User Research Question Bank by UXArmy

User Research Question

As a UX researcher or practitioner, you know that asking the right questions is essential for gaining valuable insights into user experience. But coming up with effective research questions can sometimes be challenging. That’s where UXArmy’s UX Research Question Bank comes to the rescue. This treasure trove of carefully curated questions is designed to make your studies super insightful and help you uncover meaningful findings. In this blog post, we’ll explore the power of this notion file and provide you with tips on how to ask the right research questions.

Our team has organized this repository of ~300 questions, ensuring its seamless structure. Let’s delve into the different columns that make this file a valuable asset for UX researchers and practitioners:


  1. Question: This column has a wide range of research questions that cover different aspects of user experience. These questions are designed to help you dig deep, validate your ideas, and achieve your research goals.
  2. Use Case: This column tells you when and how to use each question. It helps you match the right question to the specific user journey, product stage, or research method you’re working on. It’s like a cheat sheet for using the questions effectively.
  3. Tags: The tags column lets you search and filter questions based on specific themes like usability, accessibility, information architecture, and user satisfaction. It’s a handy way to find questions that align with your interests and focus areas.
  4. Type of Question: This column classifies questions into different types like open-ended, comparative, etc. It helps you pick the right question format based on what you want to learn and the data you need to collect.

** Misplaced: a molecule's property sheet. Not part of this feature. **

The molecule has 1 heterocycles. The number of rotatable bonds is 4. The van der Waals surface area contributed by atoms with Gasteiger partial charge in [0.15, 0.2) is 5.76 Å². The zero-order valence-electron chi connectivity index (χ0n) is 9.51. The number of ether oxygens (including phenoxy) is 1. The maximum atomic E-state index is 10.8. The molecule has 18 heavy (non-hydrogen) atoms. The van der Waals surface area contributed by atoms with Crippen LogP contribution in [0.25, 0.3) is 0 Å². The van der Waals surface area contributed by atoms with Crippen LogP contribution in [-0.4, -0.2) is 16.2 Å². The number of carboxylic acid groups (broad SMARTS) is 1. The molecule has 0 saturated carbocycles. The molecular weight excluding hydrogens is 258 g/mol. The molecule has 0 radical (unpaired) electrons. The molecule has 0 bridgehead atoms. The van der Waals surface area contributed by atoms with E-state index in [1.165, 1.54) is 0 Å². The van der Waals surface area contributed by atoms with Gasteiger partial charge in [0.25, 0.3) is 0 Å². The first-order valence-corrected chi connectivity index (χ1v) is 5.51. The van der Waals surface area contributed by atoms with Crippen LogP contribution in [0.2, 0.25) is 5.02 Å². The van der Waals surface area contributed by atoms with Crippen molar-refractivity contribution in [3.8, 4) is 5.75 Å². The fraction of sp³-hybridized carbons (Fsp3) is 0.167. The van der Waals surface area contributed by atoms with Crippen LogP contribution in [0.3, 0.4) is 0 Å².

Tips for Asking Effective Research Questions:

  1. Start with a clear research objective: Before formulating your research questions, define your research objective. What do you want to learn or discover? By establishing a clear objective, you can ensure that your questions align with your purpose.
  2. Be specific and focused: Avoid vague or overly broad questions. Instead, frame your questions in a specific and focused manner. This helps participants understand what you’re asking and provides you with precise insights.
  3. Use more open-ended questions: Open-ended questions encourage participants to provide detailed and nuanced responses. 
  4. Incorporate comparative questions: By asking participants to compare and contrast different concepts, you can gather insights that guide your decision-making process.
  5. Consider the context and user journey: Tailor your questions to the specific context and user journey you’re investigating. This ensures that your questions are relevant and meaningful to the participants, leading to more accurate and actionable findings.
  6. Pilot test your questions: Before conducting a full-scale study.

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